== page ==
# $|f(x)-f(y)|\leq \|x-y\|^2$ implies $f$ is constant

Let $$f:\Bbb{R}^2\to \Bbb{R}$$ be such that for all $$(x,y) \in (\Bbb{R}^2)^2$$ we have that $$|f(x)-f(y)|\leq \|x-y\|^2$$. I need to show that $$f$$ is constant.

First, by hypothesis we have that $$\lim_{x\to y}\frac{|f(x)-f(y)|}{\|x-y\|}=0$$ which implies that $$f$$ is differentiable (Taylor expension of order 1) and that $$Df(y)=0 \ \forall y \in \Bbb{R}^2$$. Now by mean value theorem considering $$[x,y]$$ we have that there is $$c\in ]x,y[$$ such that $$f(x)-f(y)=Df(c)(x-y)=0\implies f(x)=f(y)$$. As $$x$$ and $$y$$ are arbitrary we conclude that $$f$$ is constant. Is it correct? Thank you in advance.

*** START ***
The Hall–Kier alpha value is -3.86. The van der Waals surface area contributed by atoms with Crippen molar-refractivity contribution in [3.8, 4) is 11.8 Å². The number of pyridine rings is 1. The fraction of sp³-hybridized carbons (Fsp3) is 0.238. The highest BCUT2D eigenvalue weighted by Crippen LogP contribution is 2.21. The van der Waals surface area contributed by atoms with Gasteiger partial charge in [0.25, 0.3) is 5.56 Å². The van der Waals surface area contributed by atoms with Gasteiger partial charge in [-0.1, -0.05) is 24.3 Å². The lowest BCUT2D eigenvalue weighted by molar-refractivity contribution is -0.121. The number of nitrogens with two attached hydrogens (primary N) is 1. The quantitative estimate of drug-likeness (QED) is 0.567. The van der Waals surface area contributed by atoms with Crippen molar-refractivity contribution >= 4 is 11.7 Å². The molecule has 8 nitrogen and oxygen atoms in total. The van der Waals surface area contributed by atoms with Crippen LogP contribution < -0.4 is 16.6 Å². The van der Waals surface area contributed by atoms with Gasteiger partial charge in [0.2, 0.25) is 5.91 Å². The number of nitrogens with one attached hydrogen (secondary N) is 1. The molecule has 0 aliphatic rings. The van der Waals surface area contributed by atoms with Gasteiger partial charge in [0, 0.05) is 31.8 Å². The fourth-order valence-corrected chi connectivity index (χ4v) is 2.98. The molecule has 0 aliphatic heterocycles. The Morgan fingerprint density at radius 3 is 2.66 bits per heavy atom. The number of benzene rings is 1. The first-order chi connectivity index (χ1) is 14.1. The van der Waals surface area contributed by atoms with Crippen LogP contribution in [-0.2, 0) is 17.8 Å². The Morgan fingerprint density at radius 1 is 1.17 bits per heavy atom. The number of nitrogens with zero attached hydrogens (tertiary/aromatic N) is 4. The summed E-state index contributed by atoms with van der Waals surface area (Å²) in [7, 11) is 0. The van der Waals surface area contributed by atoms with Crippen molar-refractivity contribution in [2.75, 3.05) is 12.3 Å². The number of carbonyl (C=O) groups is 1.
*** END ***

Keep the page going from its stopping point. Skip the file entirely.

• It is correct. More generally, if $|f(x)-f(y)|\le\|x-y\|^{1+\alpha}$ for some $\alpha>0$ the same conclusion holds. Apr 19 at 15:44
• @GReyes Why not an official answer? Apr 24 at 14:39
• @PaulFrost Done. Apr 24 at 20:08

If you take $$x=y+tu$$ where $$u$$ is a unit vector, you get $$|f(y+tu)-f(y)|\le t^2$$ Dividing by $$t$$ and taking the limit $$t\to 0$$ you conclude that (the directional derivatives exist and) $$D_uf(y)=0$$ for any direction $$u$$ and point $$y$$. Therefore for any two points $$x$$ and $$y$$, if you consider the restriction of $$f$$ to the segment joining the points, $$f$$ is constant along that segment and $$f(x)=f(y)$$. You can join any point in $$\mathbb{R}^2$$ with the origin. Therefore $$f(x)=f(0)$$ is a constant.
If you replace the square on the right hand side by $$1+\alpha$$ with $$\alpha>0$$ , the conclusion is the same.